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GM Joins Surge of S&P 500 Companies with Boards at Gender Parity

Wednesday’s appointment of Jami Miscik as a General Motors Co. director brings the number of Standard & Poor’s 500 companies with women in half or more of their board seats to at least 11 this year.

It’s shaping up as a good year for gender parity at the largest U.S. companies -- but there’s still a long way to go.

Wednesday’s appointment of Jami Miscik as a General Motors Co. director brings the number of Standard & Poor’s 500 companies with women in half or more of their board seats to at least 11 this year, from about six at the end of 2017, according to Bloomberg data. Auto-salvage company Copart Inc. is the only company in the S&P 500 with no woman on its board, the data shows.

“They are leading the way for other companies to follow,” said Betsy Berkhemer-Credaire, chief executive officer of 2020 Women on Boards, which is advocating for at least 20% female directors at all U.S. company boards by 2020. “We’re on the cusp of this momentum that’s so exciting.”

Greater parity for women in corporate leadership is seen as key to curtailing harassment and discrimination in the workplace. The very visible accusations of sexual harassment against hundreds of executives over the last year as part of the #MeToo movement have intensified calls for companies to cede more power to women. State Street Corp. and BlackRock Inc. have been voting against companies that lack female directors, adding to pressure.

Changes in the board lineup at CBS Corp., Best Buy Co., and Omnicom Group Inc. have pushed those boards to a majority women and Autodesk Inc. also hit 50% female directors this year, according to Bloomberg data and company filings. About 22% of the directors in the S&P 500 are female, according to executive recruiter Spencer Stuart.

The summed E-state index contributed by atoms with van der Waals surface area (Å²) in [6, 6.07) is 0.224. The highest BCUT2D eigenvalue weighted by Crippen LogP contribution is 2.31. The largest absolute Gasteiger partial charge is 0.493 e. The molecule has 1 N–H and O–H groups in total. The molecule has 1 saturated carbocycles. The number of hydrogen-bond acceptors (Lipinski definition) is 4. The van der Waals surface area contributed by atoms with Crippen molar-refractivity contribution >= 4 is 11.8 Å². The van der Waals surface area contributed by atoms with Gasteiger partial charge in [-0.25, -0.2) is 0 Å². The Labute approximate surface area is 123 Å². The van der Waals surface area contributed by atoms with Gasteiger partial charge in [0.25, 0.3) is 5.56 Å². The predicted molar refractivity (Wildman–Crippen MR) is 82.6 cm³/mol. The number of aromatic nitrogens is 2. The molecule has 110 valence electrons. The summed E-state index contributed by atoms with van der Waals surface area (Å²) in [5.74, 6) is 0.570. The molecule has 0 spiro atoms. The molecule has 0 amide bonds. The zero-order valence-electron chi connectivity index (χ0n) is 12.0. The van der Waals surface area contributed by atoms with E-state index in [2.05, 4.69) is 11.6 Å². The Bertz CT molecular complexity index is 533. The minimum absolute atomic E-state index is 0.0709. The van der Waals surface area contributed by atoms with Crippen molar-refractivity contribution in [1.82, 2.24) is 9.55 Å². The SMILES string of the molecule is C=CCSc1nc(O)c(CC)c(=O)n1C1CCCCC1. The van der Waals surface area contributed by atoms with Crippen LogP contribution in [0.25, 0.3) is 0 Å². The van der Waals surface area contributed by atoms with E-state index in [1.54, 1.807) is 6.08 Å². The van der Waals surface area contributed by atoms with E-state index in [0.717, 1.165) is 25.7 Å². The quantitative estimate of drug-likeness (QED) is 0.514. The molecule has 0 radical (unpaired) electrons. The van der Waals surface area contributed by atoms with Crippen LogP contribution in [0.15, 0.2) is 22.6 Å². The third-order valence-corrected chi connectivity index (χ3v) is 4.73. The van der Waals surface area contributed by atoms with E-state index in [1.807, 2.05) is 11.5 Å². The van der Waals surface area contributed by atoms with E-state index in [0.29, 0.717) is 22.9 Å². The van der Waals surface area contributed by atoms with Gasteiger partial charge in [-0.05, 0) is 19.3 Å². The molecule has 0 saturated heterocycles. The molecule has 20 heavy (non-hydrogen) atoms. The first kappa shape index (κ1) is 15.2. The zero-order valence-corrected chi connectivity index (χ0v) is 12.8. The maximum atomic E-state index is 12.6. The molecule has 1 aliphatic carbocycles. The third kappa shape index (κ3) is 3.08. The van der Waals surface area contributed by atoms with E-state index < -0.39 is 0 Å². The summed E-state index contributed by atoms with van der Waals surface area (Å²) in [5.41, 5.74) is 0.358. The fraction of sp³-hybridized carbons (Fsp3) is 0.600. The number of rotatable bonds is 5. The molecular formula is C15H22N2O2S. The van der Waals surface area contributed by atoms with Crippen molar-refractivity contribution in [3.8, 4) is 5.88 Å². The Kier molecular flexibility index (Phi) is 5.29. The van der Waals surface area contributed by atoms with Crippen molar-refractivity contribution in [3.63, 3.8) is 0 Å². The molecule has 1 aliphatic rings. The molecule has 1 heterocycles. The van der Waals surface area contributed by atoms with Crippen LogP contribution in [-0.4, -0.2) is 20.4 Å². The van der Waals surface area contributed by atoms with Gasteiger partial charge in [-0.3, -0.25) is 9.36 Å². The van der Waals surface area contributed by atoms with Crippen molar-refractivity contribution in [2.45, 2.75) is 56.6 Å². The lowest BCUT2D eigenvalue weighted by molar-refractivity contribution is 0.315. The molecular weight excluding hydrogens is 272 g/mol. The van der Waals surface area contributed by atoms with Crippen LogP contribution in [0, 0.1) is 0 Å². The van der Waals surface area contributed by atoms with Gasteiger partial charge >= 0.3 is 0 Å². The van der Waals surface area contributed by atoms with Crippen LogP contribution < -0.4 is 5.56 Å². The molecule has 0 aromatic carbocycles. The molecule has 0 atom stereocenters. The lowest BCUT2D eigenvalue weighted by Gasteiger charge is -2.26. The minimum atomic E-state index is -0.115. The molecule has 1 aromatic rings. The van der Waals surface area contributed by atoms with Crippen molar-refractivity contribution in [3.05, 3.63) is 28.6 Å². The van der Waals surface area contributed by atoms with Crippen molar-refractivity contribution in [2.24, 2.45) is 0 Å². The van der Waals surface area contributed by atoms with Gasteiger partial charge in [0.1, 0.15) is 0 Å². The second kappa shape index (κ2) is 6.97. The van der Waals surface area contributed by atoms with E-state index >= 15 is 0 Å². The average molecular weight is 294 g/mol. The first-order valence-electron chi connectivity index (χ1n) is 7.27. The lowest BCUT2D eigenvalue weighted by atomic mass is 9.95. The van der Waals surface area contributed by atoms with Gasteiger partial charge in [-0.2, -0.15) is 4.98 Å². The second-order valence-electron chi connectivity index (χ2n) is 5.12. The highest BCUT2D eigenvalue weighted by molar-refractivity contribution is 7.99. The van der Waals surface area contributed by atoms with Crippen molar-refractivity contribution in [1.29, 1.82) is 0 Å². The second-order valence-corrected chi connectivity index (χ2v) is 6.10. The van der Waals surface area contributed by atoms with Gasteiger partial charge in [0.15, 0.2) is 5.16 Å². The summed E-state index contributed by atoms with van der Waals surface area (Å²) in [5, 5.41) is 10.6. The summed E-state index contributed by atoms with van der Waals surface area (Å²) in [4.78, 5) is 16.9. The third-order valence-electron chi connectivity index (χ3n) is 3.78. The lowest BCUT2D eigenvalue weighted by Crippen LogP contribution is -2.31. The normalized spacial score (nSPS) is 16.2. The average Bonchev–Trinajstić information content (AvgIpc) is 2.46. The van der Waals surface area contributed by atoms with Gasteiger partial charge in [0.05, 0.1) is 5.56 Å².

'Still a Gap'

The work is far from done, says Berkhemer-Credaire, as hundreds of smaller companies lack even one female director. More than 400 Russell 3000 companies have no female board members, according to Bloomberg data.

“There’s still a gap,” she said. “It’s a great gap with a lot of companies that are nowhere near parity.”

More than 100 publicly traded companies based in California have until 2019 to add at least one woman by 2019 under a law signed last month by Governor Jerry Brown. The law requires a company with five directors to have at least two female members by 2021. If a board has six or more directors, three will have to be women.

The numbers are always fluid, as directors are added or retire at company boards.

GM’s Board

At GM, CEO Mary Barra is the first woman to run a major automaker and a woman was just named as chief financial officer. Miscik’s arrival is actually the third time GM has reached board parity since 2016, but it’s been hard to maintain with various arrivals and departures. GM expanded the board to 12 with the addition of Miscik, 60, who is CEO of consulting company Kissinger Associates Inc. and a former deputy director for intelligence at the U.S. Central Intelligence Agency.

Macy’s Inc., Ulta Beauty Inc., Viacom Inc., American Water Works Co. and Alliant Energy Corp. were already at least at parity at the end of last year, the Bloomberg data show. Navient Corp. was dropped from the S&P 500 in the last year and the departure of a director dropped Hologic Inc. off the parity list. Estee Lauder Cos. is counted as a having board parity until November, when a female director will retire.

By Jeff Green

TAGS: Talent
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